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There are several possible causes for a penis ulcer, each with its own specific treatment options. In general, ulcers on skin tissue are treated with a combination of antibiotics, anti-inflammatory medication, and painkillers. The ulcerated areas should be kept moist to encourage proper healing. To guarantee effective long-term relief, the underlying cause of ulceration must specifically be addressed; if the ulcer is a result of syphilis, for example, the patient should be given intramuscular doses of penicillin-G. The same treatment principle follows for other causes of penile ulcers, including cancer, chancroid, and herpes.
It is imperative that the patient keeps a penis ulcer free from infection, as this could lead to serious health complications. Medical professionals often recommend the use of topical antibiotics to stave off potentially harmful microorganisms, unless the patient shows adverse reactions to the medication. In some cases, antibiotic use can contribute to ulceration, making testing prior to treatment an important consideration. In the event that antibiotics cannot be used, topical antiseptics are a possible, albeit more uncomfortable, alternative.
An ulcer might develop some swelling, which both adds to the patient’s discomfort and complicates treatment. Medical professionals recommend using oral or topical antihistamines to control the inflammation. If the treatment is unable to effectively reduce the swelling, patients can opt to try more powerful corticosteroids to remedy the problem. Both antibiotic and anti-inflammatory medications can be used in conjunction with painkillers to reduce the discomfort experienced by patients with ulcerated penises.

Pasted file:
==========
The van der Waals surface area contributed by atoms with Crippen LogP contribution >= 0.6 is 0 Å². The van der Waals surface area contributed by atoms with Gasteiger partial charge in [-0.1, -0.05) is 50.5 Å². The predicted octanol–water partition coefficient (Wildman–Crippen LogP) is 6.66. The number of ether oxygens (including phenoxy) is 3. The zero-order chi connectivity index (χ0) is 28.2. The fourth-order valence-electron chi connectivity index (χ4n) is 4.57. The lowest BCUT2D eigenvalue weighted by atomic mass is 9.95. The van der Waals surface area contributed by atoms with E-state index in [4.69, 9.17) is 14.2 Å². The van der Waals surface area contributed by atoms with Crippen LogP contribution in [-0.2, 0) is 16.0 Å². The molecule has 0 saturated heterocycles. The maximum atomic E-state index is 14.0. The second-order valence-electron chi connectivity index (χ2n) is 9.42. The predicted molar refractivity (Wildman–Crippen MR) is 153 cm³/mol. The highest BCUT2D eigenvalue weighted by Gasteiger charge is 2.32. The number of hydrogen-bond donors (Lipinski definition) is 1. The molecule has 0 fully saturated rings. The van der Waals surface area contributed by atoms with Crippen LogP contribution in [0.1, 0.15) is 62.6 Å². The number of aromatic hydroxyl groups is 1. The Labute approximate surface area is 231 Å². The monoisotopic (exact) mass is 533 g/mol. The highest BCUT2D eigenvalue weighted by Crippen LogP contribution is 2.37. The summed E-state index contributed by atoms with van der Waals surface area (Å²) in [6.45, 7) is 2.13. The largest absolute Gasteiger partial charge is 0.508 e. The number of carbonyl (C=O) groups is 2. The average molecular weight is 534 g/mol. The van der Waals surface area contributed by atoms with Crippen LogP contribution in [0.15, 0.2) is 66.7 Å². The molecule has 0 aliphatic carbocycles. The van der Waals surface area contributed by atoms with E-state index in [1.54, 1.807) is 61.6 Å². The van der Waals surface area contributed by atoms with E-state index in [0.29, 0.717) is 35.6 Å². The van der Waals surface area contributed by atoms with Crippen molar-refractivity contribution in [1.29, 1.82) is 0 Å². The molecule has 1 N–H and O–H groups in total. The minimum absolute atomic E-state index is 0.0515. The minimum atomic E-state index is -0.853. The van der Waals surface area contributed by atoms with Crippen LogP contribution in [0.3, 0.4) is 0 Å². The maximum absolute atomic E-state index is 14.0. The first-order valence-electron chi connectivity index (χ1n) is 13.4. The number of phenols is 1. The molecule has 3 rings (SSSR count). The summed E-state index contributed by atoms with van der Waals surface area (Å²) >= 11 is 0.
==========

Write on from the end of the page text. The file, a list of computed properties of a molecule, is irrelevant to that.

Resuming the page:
In addition to these general treatments, patients should get tested and treated for any medical conditions that might have contributed to the formation of the penile ulcers. A penis ulcer can form as a result of a number of sexually-transmitted diseases, making it necessary that the patient address the root infection. Herpes can be managed with antiviral medications such as acyclovir and penciclovir, significantly reducing the likelihood of further ulcer development. Chancroid infections, on the other hand, can be eliminated with antibiotic medications like azithromycin and erythromycin.
Penile cancer can also result in ulceration. Tumors formed in the genital area can ulcerate, and the surrounding skin often toughens. Several treatment options for such cases are available, including chemotherapy, radiation therapy, and surgical removal of the tumors. Success rates tend to vary from patient to patient, making it difficult for doctors to guarantee long-term relief. Treatment will make the cancer more manageable, however, and usually reduces the rate at which ulcers develop.